The red rooftops are the other reason for the nickname. Photo: Dina Caruso

Street art across the city pays hommage to the city’s historical connection to both anti-fascism and communism, and the 'Storia nostra, storia partigiana' artwork on the walls of Piazza Verdi, is a must see. Translating to 'Our story, the partisans' story', the piece depicts scenes with riot police, underlining the city’s past of protest and revolt.

READ ALSO: Seven faces of the Italian Resistance movement whose stories you should know

If you visit the city, wander around the student district (around Via Zamboni) – not only is this where the liveliest bars can be found, but it's where all the best street art is, as well as plenty of anti-establishment graffiti. Watch out though, because what’s there today could very well be gone tomorrow; the city’s street art is constantly changing and being painted over.


The 'Storia Partigiana' street art – as well as some more recently added protest banners. Photo: Dina Caruso

Bologna’s student protest culture also remains strong; having a lecture room change because of a protest going on outside the university is not uncommon.

One of the largest student protests I have witnessed in Bologna was the occupation of the university library. Police came inside to break up the protest, but the occupants to respond by barricading themselves inside. This encounter sparked days of protest in the university zone. 

Dina Caruso is an English and Italian Literature student from the UK's University of Warwick on an Erasmus placement in Bologna, Italy. She has lived in Bologna for eight months and has fallen in love with each and every aspect of the city, while spending her spare time travelling around the rest of Italy.

Want to write a guest blog or opinion piece for The Local? Get in touch at [email protected] if you've got something to say about Italy.

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DISCOVER ITALY

Weekend wanderlust: Exploring Bologna’s hidden countryside by bike

Head away from Bologna's city centre and you'll discover secret treasures of history, art and nature. The lowlands area of 'la pianura' is home to both natural and cultural beauty, as The Local's reporter Karli Drinkwater discovered.

Weekend wanderlust: Exploring Bologna's hidden countryside by bike

While the historic centre of Bologna is known for its world-famous Unesco heritage porticoes and its surrounding hillside charm, less is spoken about its countryside to the north-east and -west.

The undulating topography of Bologna’s section of the apennine mountain range to the south usually takes all the glory, but the flatlands, known as ‘la pianura’, make for a gentle, family-friendly cycle route with many points of interest along the way.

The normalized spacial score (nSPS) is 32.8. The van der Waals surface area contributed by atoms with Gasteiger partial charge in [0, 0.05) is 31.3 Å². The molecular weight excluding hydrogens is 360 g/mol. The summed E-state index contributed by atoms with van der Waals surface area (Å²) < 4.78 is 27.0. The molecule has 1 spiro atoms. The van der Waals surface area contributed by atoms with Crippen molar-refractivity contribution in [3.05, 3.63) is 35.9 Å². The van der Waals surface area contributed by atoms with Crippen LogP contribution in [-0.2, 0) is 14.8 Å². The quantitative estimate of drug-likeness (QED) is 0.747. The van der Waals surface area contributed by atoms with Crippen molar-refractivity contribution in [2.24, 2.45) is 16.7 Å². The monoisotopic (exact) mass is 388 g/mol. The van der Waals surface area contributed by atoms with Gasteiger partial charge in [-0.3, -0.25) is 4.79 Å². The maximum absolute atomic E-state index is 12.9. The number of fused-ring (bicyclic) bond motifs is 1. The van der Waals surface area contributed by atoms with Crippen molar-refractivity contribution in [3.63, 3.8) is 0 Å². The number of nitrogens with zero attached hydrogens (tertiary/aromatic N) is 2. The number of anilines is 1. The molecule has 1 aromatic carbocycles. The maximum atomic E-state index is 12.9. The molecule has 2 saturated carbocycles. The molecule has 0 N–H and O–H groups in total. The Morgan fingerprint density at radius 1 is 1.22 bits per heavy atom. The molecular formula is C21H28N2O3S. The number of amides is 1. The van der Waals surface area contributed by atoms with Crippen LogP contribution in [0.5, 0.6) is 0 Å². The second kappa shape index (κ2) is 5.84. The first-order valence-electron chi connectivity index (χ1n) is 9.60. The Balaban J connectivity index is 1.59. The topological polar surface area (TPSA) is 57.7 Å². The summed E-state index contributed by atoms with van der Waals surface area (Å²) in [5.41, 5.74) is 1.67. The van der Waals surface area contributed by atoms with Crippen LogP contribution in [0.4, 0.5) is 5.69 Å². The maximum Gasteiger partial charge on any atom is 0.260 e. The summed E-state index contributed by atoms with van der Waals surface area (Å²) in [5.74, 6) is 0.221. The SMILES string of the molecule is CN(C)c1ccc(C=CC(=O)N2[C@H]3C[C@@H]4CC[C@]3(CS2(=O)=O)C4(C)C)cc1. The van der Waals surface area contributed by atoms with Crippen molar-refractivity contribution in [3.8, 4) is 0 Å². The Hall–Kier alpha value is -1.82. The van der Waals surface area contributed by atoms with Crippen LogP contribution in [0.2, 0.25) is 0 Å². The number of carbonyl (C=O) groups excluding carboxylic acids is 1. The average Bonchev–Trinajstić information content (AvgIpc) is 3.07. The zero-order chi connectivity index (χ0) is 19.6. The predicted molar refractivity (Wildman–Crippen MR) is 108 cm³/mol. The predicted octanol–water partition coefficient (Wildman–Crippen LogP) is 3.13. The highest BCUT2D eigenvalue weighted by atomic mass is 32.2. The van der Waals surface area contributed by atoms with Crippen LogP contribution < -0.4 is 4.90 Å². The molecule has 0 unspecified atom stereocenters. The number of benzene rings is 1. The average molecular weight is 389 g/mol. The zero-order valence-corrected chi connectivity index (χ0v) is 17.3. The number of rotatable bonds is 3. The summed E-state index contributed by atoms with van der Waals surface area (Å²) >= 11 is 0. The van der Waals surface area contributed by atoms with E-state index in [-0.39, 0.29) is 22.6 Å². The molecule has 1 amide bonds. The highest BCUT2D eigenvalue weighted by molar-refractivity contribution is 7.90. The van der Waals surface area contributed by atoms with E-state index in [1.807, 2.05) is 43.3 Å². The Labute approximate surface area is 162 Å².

Bologna’s strip of the ciclovia del sole route spans 50km of undemanding cycle paths, ideal for all levels of cyclists – or just when you fancy watching the world go past with little pedalling effort on your part.

And there’s even more to explore if you’re feeling extra adventurous, as the wider stretch covers Verona-Bologna-Florence.

I stuck to the section constructed on the embankment of the old Bologna-Verona railway, which can easily be done in a day or a weekend, depending on how much you stop to sightsee or go off-route to explore further little towns of the lowlands.

READ ALSO: Ten awe-inspiring routes for cycling through Italy

Little, quaint abandoned railway stations greet you every so often and there are cycle stations set up for you to have a break and pump your tyres.

The route crosses a smattering of historic centres, smaller towns that can often be missed. But although they’re modest in size, they are a treasure trove of artworks, exquisite cuisine and living proof of how these areas are rebuilding after a devastating earthquake in the area ten years ago.

The ciclovia del sole cycle path connects plenty of small towns in Bologna’s lowlands. Photo: Bologna Welcome/the crowded planet

My first stop for a wander away from the cycle path was the town of Crevalcore. It makes up one of the many municipalities that look like mini Bolognas thanks to its Roman street planning and porticoes in terracotta hues.

In fact, once you enter the centre, you step through a Bologna gate (porta) which extends down to the Modena gate, reflecting its position between the two provinces.

The town is a meeting of both cities and heritage – especially when it comes to the cuisine, which displays influences of the two.

The streets hold stories of a different world, when the town in medieval times became its own entity, with a distinct language and currency, Linda Cavicchi from Sustenia, and who collaborates with tourist board, Bologna Welcome, told us.

The Bologna gateway to Crevalcore. Photo: Bologna Welcome

Some of the town’s highlights, like many places in the Bologna province and Emilia Romagna beyond, are still rebuilding from the earthquake in May, 2012.

Scaffolding greets you on many corners, while other buildings look freshly painted, signalling the area’s rebirth and strength.

READ ALSO: 15 insider tips to make living in Bologna even better